Dehydration can be harmful, and even potentially lethal to most frogs. Their need for water is as critical as their need for food or oxygen–it’s an essential substance, that keeps their bodies working normally.
Toads bodies need a steady supply of fluids to transport nutrients, eliminate waste, and perform many other important functions.
That said, it’s important to note that toads and frogs do not drink water through their mouths like we do. Instead, they rehydrate by absorbing water across their permeable skin, in a process known as ‘cutaneous absorption’.
Amphibians have unique skin compared to that of many other vertebrates. Their skin is composed of thin membranous tissue that is quite permeable to water and contains a large network of blood vessels.
This permeable skin distinguishes them from mammals, birds, or reptiles.
Permeability relates to how easily a gas or liquid molecule can pass back and forth from the environment into the animal and vice versa.
Typically, the larger the molecule, the more difficult it is to enter the animal through its skin. Amphibian skin is more permeable than that of other vertebrates.
Their membranous skin allows water and respiratory gases to readily diffuse directly down their gradients between the blood vessels and the surroundings.
Many toads are even known to rehydrate by absorbing moisture from moist soil, through their skin
Some Toads Can Survive for Several Months Without Direct Access to Water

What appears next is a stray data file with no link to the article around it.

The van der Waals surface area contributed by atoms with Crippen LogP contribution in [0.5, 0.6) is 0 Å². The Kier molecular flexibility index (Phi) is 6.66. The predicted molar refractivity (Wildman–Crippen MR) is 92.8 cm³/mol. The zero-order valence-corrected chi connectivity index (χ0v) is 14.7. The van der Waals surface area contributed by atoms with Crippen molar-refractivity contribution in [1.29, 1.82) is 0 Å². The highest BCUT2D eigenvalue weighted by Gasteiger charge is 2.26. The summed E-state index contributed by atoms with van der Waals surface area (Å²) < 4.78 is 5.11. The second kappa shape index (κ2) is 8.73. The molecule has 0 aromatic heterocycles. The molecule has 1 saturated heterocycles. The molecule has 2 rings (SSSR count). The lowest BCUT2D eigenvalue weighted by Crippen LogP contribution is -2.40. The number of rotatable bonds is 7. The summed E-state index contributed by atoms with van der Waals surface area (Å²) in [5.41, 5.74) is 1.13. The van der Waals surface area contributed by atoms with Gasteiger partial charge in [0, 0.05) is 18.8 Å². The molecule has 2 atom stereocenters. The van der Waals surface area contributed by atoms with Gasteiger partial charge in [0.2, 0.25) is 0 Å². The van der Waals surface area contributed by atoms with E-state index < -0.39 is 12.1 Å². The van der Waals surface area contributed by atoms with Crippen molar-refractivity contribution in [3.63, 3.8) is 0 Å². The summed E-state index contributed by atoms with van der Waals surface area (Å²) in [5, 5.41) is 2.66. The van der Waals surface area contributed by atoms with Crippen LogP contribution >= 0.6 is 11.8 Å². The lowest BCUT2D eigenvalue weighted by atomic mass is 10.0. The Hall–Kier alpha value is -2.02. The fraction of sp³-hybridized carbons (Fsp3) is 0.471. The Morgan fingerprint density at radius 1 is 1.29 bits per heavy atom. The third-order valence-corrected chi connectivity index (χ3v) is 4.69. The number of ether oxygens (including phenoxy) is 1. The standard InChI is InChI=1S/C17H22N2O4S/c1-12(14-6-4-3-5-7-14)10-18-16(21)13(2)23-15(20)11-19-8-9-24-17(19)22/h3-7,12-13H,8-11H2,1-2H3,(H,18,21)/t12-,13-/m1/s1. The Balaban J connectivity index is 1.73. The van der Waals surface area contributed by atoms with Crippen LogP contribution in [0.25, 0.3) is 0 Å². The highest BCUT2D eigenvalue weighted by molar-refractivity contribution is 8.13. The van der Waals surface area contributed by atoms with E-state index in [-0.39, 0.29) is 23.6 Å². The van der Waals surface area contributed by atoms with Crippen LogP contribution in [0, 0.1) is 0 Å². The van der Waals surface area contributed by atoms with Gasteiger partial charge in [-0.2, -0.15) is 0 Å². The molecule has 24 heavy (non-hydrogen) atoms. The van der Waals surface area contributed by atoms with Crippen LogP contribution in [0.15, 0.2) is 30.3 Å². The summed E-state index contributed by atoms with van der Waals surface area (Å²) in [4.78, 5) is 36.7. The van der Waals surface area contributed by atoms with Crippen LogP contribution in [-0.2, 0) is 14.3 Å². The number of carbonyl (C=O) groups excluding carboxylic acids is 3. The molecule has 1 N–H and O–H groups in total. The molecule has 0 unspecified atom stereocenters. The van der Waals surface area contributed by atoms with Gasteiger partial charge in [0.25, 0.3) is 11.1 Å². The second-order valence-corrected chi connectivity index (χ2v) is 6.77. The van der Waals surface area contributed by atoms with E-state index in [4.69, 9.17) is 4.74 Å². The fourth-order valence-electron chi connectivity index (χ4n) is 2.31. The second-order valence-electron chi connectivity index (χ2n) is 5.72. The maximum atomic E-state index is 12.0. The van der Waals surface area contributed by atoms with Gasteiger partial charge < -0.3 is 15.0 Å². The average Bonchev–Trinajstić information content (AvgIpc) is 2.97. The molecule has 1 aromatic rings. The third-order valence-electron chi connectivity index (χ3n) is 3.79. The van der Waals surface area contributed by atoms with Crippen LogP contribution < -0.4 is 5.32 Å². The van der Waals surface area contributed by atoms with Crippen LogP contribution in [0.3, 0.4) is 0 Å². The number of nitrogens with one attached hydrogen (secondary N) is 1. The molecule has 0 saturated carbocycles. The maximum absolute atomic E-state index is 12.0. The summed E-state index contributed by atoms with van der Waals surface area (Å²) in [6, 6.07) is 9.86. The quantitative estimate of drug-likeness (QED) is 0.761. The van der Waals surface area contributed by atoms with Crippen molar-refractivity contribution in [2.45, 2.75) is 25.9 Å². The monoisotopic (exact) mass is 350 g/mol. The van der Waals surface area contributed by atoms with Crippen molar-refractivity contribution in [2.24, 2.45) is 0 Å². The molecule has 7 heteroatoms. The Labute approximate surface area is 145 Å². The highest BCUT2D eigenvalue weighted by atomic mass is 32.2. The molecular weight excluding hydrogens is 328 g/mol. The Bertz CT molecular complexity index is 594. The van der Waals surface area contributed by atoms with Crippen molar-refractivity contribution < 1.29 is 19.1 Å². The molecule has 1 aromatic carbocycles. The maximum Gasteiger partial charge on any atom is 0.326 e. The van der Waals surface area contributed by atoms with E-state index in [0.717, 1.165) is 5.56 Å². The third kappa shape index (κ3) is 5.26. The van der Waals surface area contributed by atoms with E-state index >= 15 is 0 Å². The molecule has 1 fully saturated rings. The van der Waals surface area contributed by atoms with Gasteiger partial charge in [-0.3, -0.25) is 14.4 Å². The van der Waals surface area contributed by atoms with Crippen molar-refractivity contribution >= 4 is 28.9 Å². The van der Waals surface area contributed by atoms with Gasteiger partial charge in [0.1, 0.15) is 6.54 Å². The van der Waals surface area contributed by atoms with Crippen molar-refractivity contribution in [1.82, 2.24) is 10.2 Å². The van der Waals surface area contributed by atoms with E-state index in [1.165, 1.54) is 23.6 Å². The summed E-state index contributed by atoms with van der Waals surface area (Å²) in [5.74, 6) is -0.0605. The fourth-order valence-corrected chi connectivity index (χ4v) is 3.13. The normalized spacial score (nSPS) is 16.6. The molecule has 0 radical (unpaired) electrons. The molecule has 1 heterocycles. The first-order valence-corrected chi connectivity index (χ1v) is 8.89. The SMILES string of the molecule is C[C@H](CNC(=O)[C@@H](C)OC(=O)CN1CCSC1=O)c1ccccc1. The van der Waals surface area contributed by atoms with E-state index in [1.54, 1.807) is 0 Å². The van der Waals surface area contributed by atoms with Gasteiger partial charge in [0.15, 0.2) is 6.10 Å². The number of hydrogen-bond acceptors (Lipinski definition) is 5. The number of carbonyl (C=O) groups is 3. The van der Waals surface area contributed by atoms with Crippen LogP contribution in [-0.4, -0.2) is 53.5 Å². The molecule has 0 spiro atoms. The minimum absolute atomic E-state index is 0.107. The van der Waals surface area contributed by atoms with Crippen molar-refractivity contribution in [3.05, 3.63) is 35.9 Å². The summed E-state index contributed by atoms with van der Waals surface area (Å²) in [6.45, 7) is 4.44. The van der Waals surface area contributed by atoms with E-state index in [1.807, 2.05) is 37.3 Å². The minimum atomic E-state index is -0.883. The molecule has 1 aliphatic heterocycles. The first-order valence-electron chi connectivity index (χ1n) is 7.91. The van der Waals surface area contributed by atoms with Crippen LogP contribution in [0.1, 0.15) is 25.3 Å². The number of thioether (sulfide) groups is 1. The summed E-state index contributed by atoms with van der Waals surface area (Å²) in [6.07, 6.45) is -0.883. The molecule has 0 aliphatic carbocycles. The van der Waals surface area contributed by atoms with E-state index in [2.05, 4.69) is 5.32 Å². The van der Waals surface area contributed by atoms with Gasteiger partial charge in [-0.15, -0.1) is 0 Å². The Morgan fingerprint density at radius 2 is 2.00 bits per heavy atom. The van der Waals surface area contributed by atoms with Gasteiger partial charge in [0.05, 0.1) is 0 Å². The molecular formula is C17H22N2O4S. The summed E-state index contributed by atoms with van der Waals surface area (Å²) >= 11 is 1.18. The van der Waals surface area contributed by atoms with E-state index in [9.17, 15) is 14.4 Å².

Some toads live in very arid habitats and have developed adaptations to help them cope with their environment.
Some toads burrow underground during the dry season, to avoid heat and desiccation. They can stay underground for several months while they wait for the next rains to fall.
Some toads such as the green toad (Bufotes viridis) are very tolerant to arid conditions.
Green toads can tolerate extremely high temperatures of 40°C (104°F). They are also quite tolerant to desiccation and can withstand losing up to 50% of their body water (they only die when they lose more than 50% of their body water).
Common Questions About Toads And Water
Do toads like water?
Toads generally live a highly terrestrial life and are not as dependent on water as most other frogs are. However, most toads still require bodies of standing fresh water to lay their eggs in.
Toads typically have short hind legs and non-webbed feet adapted for digging burrows in soft soil or mulch. Due to this, toads are generally not as strong of swimmers as aquatic frogs are.
Do toads live in water?
Most frogs start their lives as tiny tadpoles that live entirely in the water. Over time these tadpoles will go through a process known as metamorphosis and transform into miniature toads that live on land. Once the transformation from tadpole to toad is complete, toads do not live in water – but instead live a mostly terrestrial life.
Do toads live near water?
Toads generally live further away from water than most true frogs. However, during the mating season, toads are often found near bodies of freshwater where they mate and lay their eggs.
Toads are amphibians, which means they live part of their lives in water and part on land. Most toads (not all) start their lives as fully aquatic tadpoles with gills, just like fish.
Over time, the tadpoles develop and transform into miniature toads that live entirely on land. These young toads will grow into adults and will return to the water to mate and lay their eggs.
P. J. Bentley, T. Yorio; Do Frogs Drink? J Exp Biol 1 April 1979; 79 (1): 41–46. doi: https://doi.org/10.1242/jeb.79.1.41